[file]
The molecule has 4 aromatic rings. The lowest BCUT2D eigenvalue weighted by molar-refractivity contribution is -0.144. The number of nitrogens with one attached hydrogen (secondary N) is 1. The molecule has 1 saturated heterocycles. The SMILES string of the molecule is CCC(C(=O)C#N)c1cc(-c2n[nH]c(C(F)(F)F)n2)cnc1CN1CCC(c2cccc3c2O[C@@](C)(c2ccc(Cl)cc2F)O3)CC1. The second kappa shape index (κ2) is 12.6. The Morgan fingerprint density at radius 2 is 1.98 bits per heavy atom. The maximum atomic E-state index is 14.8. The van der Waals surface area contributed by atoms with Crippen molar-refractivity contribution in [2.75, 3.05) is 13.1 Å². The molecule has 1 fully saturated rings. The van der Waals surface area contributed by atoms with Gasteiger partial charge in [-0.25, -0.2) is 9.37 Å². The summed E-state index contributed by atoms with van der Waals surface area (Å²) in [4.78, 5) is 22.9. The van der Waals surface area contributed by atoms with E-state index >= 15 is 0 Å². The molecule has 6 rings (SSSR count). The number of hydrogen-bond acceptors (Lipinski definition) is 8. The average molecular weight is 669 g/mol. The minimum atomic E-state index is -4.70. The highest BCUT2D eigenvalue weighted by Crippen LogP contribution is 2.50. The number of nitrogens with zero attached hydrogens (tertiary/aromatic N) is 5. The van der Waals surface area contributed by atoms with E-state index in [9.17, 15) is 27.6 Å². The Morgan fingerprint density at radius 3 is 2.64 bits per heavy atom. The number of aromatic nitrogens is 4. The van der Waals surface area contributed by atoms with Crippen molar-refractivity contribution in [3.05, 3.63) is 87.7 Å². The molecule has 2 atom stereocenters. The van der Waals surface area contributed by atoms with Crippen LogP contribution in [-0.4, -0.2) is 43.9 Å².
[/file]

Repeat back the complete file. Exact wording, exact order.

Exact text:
The molecule has 4 aromatic rings. The lowest BCUT2D eigenvalue weighted by molar-refractivity contribution is -0.144. The number of nitrogens with one attached hydrogen (secondary N) is 1. The molecule has 1 saturated heterocycles. The SMILES string of the molecule is CCC(C(=O)C#N)c1cc(-c2n[nH]c(C(F)(F)F)n2)cnc1CN1CCC(c2cccc3c2O[C@@](C)(c2ccc(Cl)cc2F)O3)CC1. The second kappa shape index (κ2) is 12.6. The Morgan fingerprint density at radius 2 is 1.98 bits per heavy atom. The maximum atomic E-state index is 14.8. The van der Waals surface area contributed by atoms with Crippen molar-refractivity contribution in [2.75, 3.05) is 13.1 Å². The molecule has 1 fully saturated rings. The van der Waals surface area contributed by atoms with Gasteiger partial charge in [-0.25, -0.2) is 9.37 Å². The summed E-state index contributed by atoms with van der Waals surface area (Å²) in [4.78, 5) is 22.9. The van der Waals surface area contributed by atoms with E-state index >= 15 is 0 Å². The molecule has 6 rings (SSSR count). The number of hydrogen-bond acceptors (Lipinski definition) is 8. The average molecular weight is 669 g/mol. The minimum atomic E-state index is -4.70. The highest BCUT2D eigenvalue weighted by Crippen LogP contribution is 2.50. The number of nitrogens with zero attached hydrogens (tertiary/aromatic N) is 5. The van der Waals surface area contributed by atoms with E-state index in [9.17, 15) is 27.6 Å². The Morgan fingerprint density at radius 3 is 2.64 bits per heavy atom. The number of aromatic nitrogens is 4. The van der Waals surface area contributed by atoms with Crippen molar-refractivity contribution in [3.05, 3.63) is 87.7 Å². The molecule has 2 atom stereocenters. The van der Waals surface area contributed by atoms with Crippen LogP contribution in [-0.4, -0.2) is 43.9 Å².